With neurofeedback now going mainstream1)http://www.newsweek.com/neurofeedback-brain-regulation-neuroscience-457492 it’s important to take a closer look at it’s underlying mechanics. Neurofeedback works by reading electrical activity of the surface of your brain scalp with EEG(electroencephalography). This data is in turn fed to a computer and represented visually or auditory. The brain learns what the reward signals are and over time works to modulate itself according to the feedback given to it.
The brain is able to physically reorganize itself to form to neural connections throughout its lifetime. Through neuroplasticity the brain is constantly getting shaped as we experience, adapt, and learn.
neurons that fire together, wire together
Self organization and self regulation are a fundamental part of brain operation. Complex systems like the brain self organize, are open, and constantly exchange information across boundaries. Brain doesn’t only process information, it also generates information. Complex systems are defined by their nonlinearity and it’s behavior cannot be predicted solely on the interactions of its lower level components. The behavior of the brain as a complex system cannot be predicted by the sum of the local interactions of it’s neurons. Brain waves organize in a way that show self similarity over time. The fluidity of brain processes depends on evolving complexity. Neurofeedback seeks to tune brain oscillations to achieve a balance between network flexibility and stability.2)http://journal.frontiersin.org/article/10.3389/fncom.2016.00020/full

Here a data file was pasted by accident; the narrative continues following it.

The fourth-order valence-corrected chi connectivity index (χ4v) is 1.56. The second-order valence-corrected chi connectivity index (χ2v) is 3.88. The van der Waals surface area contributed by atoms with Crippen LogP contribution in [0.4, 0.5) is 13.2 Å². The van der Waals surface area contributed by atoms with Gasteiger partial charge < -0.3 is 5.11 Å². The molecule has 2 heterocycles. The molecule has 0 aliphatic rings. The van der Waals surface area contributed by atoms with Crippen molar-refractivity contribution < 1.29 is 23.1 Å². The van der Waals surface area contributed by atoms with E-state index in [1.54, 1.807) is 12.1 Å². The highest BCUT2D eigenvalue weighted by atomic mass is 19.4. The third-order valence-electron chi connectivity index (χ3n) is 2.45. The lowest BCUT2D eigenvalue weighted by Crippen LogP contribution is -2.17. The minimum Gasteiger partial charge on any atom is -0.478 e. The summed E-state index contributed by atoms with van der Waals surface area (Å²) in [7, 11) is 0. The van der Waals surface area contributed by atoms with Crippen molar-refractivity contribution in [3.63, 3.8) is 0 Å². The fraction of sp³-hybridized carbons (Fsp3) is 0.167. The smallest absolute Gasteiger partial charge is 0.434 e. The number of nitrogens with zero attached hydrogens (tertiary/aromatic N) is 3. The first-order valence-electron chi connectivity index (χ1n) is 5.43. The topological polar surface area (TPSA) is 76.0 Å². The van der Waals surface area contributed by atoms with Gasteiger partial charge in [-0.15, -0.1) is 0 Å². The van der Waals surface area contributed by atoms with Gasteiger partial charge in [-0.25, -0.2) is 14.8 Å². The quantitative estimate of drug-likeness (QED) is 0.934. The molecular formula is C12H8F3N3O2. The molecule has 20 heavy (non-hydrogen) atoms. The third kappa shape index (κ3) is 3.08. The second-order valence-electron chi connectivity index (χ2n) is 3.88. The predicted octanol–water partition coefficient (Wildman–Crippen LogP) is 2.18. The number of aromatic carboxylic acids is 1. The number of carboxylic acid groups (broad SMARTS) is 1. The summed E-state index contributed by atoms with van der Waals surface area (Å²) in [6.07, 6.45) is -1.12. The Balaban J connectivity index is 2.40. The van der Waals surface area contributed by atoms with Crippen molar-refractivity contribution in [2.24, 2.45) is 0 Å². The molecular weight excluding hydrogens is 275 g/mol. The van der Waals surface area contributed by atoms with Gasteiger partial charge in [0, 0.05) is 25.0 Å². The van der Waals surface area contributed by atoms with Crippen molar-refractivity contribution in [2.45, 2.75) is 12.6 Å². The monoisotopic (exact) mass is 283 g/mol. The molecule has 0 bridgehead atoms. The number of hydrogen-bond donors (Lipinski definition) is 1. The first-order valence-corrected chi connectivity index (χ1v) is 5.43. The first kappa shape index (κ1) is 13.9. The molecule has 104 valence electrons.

One study showed that network resets in the medial prefrontal cortex of rats correlated with letting go of prior beliefs in favor of exploratory behavior. 3)http://science.sciencemag.org/content/338/6103/135 There was an updating of the belief system in these rats. It reflected a network switch to a state of instability, which then diminishes as the new stable representations are formed.
The [Precuneus], anterior cingulate, and angular gyri are thought to control self-referential thinking. PET scans in one Danish study 4)H. Lou, B. Luber, M. Crupain, et al. Parietal cortex and representation of the metal self. Proceedings of the National Academy of Science 2004; 101:6827-6832. The effective stimulation had a latency of 160ms showed increased activation in the left prefrontal cortex, medial precuneus, and posterior cingulate regions.
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|4.||↑||H. Lou, B. Luber, M. Crupain, et al. Parietal cortex and representation of the metal self. Proceedings of the National Academy of Science 2004; 101:6827-6832. The effective stimulation had a latency of 160ms|